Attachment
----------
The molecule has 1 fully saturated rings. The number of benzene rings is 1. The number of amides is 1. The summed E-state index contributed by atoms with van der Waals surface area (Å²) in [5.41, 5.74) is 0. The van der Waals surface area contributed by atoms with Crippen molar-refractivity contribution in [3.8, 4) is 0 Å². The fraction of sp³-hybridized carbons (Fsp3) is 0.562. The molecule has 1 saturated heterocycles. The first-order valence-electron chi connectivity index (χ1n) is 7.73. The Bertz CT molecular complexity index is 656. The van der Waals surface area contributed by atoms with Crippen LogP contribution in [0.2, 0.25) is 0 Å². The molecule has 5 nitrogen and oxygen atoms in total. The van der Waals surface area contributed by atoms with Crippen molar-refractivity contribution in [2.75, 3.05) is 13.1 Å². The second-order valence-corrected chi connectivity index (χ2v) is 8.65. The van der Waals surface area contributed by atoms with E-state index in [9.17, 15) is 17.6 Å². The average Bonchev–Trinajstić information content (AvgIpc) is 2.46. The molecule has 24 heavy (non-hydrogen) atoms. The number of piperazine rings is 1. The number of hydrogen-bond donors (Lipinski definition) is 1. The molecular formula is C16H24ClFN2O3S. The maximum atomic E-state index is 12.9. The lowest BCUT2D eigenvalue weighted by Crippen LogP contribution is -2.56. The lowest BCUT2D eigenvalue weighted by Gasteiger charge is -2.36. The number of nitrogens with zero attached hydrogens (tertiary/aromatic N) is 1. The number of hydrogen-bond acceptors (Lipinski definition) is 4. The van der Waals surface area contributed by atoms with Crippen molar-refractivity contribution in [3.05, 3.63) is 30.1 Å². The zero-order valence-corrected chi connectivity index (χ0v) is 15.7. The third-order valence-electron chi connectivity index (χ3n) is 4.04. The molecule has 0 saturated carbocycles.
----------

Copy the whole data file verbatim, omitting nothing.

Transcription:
The molecule has 1 fully saturated rings. The number of benzene rings is 1. The number of amides is 1. The summed E-state index contributed by atoms with van der Waals surface area (Å²) in [5.41, 5.74) is 0. The van der Waals surface area contributed by atoms with Crippen molar-refractivity contribution in [3.8, 4) is 0 Å². The fraction of sp³-hybridized carbons (Fsp3) is 0.562. The molecule has 1 saturated heterocycles. The first-order valence-electron chi connectivity index (χ1n) is 7.73. The Bertz CT molecular complexity index is 656. The van der Waals surface area contributed by atoms with Crippen LogP contribution in [0.2, 0.25) is 0 Å². The molecule has 5 nitrogen and oxygen atoms in total. The van der Waals surface area contributed by atoms with Crippen molar-refractivity contribution in [2.75, 3.05) is 13.1 Å². The second-order valence-corrected chi connectivity index (χ2v) is 8.65. The van der Waals surface area contributed by atoms with E-state index in [9.17, 15) is 17.6 Å². The average Bonchev–Trinajstić information content (AvgIpc) is 2.46. The molecule has 24 heavy (non-hydrogen) atoms. The number of piperazine rings is 1. The number of hydrogen-bond donors (Lipinski definition) is 1. The molecular formula is C16H24ClFN2O3S. The maximum atomic E-state index is 12.9. The lowest BCUT2D eigenvalue weighted by Crippen LogP contribution is -2.56. The lowest BCUT2D eigenvalue weighted by Gasteiger charge is -2.36. The number of nitrogens with zero attached hydrogens (tertiary/aromatic N) is 1. The number of hydrogen-bond acceptors (Lipinski definition) is 4. The van der Waals surface area contributed by atoms with Crippen molar-refractivity contribution in [3.05, 3.63) is 30.1 Å². The zero-order valence-corrected chi connectivity index (χ0v) is 15.7. The third-order valence-electron chi connectivity index (χ3n) is 4.04. The molecule has 0 saturated carbocycles.